Sports News

Should You Back The Favourite?

today12/04/2019 136

share close

Will You Make a Profit If You Always Back the Favourite?

When it comes to all forms of betting, whether it’s on horse races, other sports, casino gambling and even playing the lotto, many people try to work out winning strategies, or at least discover strategies that will lower the odds and give them a better chance of winning.

It’s human nature to do this and only makes logical sense to increase your chances of success if you can.

Horse racing attracts all types of punters looking for an edge. If you talked to 50 different punters you would probably hear 50 different strategies to one degree or another. A common strategy many punters adopt, particularly those new to the game, is to continually back race favourites.

After all, if a particular horse is favoured to win the race, then there’s a very good chance it will. Right?

It sounds good in theory and seems like it should be profitable, but if it was as easy as simply backing all the favourites, then we’d all be rolling in the cash. It doesn’t work out that way though.

It’s similar to the strategy of always backing long shots, because the chance of a big pay day if one comes home first is very alluring.

Let’s look at some key reasons why only placing your money on favourites doesn’t guarantee a handsome profit, or even a profit at all.

Favourites Tend To Pay Less for Starters

Many race favourites are at short price odds. Sometimes the odds are so short that it’s no longer even an attractive bet at all.

The average payout on all favourites combined if they come in first lies only somewhere between $2 and $3 for every $1 bet. Now that’s not much of a profit, even if every single favourite came home first past the post.

Obviously, if you had a huge bankroll and could place big wagers on each favourite, the profit would be great, but that tactic also comes with bigger risks.

The problem is though, favourites DON’T always win the race.

In fact, throughout it’s history, only 23% of favourites have ever won the coveted Melbourne Cup.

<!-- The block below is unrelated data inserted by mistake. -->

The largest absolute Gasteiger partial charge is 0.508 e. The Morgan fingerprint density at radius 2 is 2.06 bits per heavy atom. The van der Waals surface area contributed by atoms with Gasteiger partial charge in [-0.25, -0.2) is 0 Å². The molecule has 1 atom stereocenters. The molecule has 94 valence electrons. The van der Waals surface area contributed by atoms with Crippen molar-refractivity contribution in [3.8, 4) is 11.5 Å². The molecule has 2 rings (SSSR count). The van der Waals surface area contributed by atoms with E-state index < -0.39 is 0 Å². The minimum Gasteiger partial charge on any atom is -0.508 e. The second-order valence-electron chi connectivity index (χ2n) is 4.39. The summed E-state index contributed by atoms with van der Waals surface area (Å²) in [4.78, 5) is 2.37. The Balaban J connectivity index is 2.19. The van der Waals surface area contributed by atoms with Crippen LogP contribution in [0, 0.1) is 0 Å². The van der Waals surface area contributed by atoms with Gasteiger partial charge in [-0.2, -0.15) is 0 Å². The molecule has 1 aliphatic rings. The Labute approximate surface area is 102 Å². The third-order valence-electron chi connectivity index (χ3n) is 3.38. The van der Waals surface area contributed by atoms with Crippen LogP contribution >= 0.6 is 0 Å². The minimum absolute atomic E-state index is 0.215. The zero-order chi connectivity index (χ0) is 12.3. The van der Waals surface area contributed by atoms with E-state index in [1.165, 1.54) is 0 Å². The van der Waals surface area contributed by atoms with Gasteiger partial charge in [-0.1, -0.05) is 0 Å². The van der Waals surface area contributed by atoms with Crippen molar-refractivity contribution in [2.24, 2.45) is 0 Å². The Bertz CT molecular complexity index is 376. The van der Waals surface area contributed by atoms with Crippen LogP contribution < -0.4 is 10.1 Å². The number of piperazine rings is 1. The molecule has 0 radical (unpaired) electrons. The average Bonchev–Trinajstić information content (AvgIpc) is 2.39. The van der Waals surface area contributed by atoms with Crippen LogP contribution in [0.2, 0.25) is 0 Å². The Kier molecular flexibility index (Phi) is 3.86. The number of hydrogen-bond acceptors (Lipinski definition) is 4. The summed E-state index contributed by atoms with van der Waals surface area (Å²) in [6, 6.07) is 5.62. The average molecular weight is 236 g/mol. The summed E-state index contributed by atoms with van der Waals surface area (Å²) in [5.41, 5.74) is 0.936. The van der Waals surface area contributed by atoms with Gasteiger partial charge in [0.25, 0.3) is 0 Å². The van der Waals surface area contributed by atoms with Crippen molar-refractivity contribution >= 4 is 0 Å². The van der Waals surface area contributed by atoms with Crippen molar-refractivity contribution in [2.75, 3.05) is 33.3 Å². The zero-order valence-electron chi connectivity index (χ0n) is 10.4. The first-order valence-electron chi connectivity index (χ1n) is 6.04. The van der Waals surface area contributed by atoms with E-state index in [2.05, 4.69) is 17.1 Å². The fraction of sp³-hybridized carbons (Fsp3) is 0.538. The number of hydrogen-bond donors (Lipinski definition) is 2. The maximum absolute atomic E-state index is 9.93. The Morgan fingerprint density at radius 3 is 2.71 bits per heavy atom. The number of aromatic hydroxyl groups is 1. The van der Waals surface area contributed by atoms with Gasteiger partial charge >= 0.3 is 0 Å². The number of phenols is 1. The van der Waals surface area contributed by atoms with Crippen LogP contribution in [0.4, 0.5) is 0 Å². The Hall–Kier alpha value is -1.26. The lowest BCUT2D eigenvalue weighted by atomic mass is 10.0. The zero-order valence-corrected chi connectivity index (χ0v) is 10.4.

Most Favourites Are “False” Favourites

The estimate by many horse racing punting professionals is that about 40% of race favourites are what’s known as “false” favourites, meaning they are not the horse that actually has the best chance of winning the race, but simply the horse that’s been most heavily backed by punters.

The problem is, it can be hard to recognise the false favourites. I’m sure some race goers are quite adept at it, but for most mere mortals it’s likely close to impossible.

And did you know that statistics show that only about 3 in 10 favourites actually go on to win the race. That’s only 30%, and that’s just an average. If you combine that sad statistic with the short odds favourites pay when they do win, and you’ve seriously got a flawed and losing formula if you only ever back favourites to win races.

The only plausible way to make this strategy even remotely profitable would be to become an expert at picking which horses are false favourites and only put your money on horses you believe are genuine favourites to take a victory.

Even if you could do this, to make decent money, you would have to be placing a lot more down than $1 per bet.

If you backed 100 true favourites and they all won, if you only bet $1 and the average payout was say, $2.50, then you’ve only made $250 minus your $100 worth of wagering. So that’s really only a profit of $150 across 100 races, and every single race has to be a winner to even achieve that amount.

There is a phenomenon called the favourite/long shot bias. I mentioned earlier that some punters only back long shots, and that it’s a similarly flawed strategy as only ever backing race favourites. Whether you favour the long shot or the favourite, you’re actually over-valuing the likelihood of a favourite winning the race.

The stats speak volumes, with favourites only coming home first past the post roughly 3 times in every 10 races.

Article by listener, Craig Evans

Written by: Swanny

Rate it

Previous post

Post comments (0)

Leave a reply

Your email address will not be published. Required fields are marked *